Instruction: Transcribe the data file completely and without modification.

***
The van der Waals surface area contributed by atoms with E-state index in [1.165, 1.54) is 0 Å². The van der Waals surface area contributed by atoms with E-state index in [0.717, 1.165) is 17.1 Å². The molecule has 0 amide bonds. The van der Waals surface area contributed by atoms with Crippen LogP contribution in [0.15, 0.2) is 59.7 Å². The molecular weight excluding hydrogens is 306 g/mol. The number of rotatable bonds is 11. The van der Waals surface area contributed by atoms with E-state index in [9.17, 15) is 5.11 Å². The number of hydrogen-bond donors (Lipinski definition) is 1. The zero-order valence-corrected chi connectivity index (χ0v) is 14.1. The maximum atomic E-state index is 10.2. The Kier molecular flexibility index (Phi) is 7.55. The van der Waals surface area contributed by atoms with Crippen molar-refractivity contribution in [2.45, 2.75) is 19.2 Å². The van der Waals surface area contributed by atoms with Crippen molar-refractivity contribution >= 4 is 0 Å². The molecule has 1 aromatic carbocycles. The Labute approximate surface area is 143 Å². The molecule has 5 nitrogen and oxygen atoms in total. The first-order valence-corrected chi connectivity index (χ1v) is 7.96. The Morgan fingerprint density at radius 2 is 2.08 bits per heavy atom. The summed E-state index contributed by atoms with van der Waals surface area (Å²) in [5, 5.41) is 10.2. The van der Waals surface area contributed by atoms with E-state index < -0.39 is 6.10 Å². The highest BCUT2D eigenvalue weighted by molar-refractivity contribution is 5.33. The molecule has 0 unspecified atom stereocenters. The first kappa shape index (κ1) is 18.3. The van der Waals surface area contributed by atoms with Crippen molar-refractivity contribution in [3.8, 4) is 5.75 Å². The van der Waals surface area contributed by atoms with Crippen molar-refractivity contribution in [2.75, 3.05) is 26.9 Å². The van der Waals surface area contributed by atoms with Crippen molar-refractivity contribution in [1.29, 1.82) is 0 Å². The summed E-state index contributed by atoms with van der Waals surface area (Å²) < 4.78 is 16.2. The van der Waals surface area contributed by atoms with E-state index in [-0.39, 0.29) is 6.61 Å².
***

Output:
The van der Waals surface area contributed by atoms with E-state index in [1.165, 1.54) is 0 Å². The van der Waals surface area contributed by atoms with E-state index in [0.717, 1.165) is 17.1 Å². The molecule has 0 amide bonds. The van der Waals surface area contributed by atoms with Crippen LogP contribution in [0.15, 0.2) is 59.7 Å². The molecular weight excluding hydrogens is 306 g/mol. The number of rotatable bonds is 11. The van der Waals surface area contributed by atoms with E-state index in [9.17, 15) is 5.11 Å². The number of hydrogen-bond donors (Lipinski definition) is 1. The zero-order valence-corrected chi connectivity index (χ0v) is 14.1. The maximum atomic E-state index is 10.2. The Kier molecular flexibility index (Phi) is 7.55. The van der Waals surface area contributed by atoms with Crippen molar-refractivity contribution in [2.45, 2.75) is 19.2 Å². The van der Waals surface area contributed by atoms with Crippen molar-refractivity contribution >= 4 is 0 Å². The molecule has 1 aromatic carbocycles. The Labute approximate surface area is 143 Å². The molecule has 5 nitrogen and oxygen atoms in total. The first-order valence-corrected chi connectivity index (χ1v) is 7.96. The Morgan fingerprint density at radius 2 is 2.08 bits per heavy atom. The summed E-state index contributed by atoms with van der Waals surface area (Å²) in [5, 5.41) is 10.2. The van der Waals surface area contributed by atoms with E-state index < -0.39 is 6.10 Å². The highest BCUT2D eigenvalue weighted by molar-refractivity contribution is 5.33. The molecule has 0 unspecified atom stereocenters. The first kappa shape index (κ1) is 18.3. The van der Waals surface area contributed by atoms with Crippen molar-refractivity contribution in [3.8, 4) is 5.75 Å². The van der Waals surface area contributed by atoms with Crippen molar-refractivity contribution in [2.75, 3.05) is 26.9 Å². The van der Waals surface area contributed by atoms with Crippen molar-refractivity contribution in [1.29, 1.82) is 0 Å². The summed E-state index contributed by atoms with van der Waals surface area (Å²) < 4.78 is 16.2. The van der Waals surface area contributed by atoms with E-state index in [-0.39, 0.29) is 6.61 Å².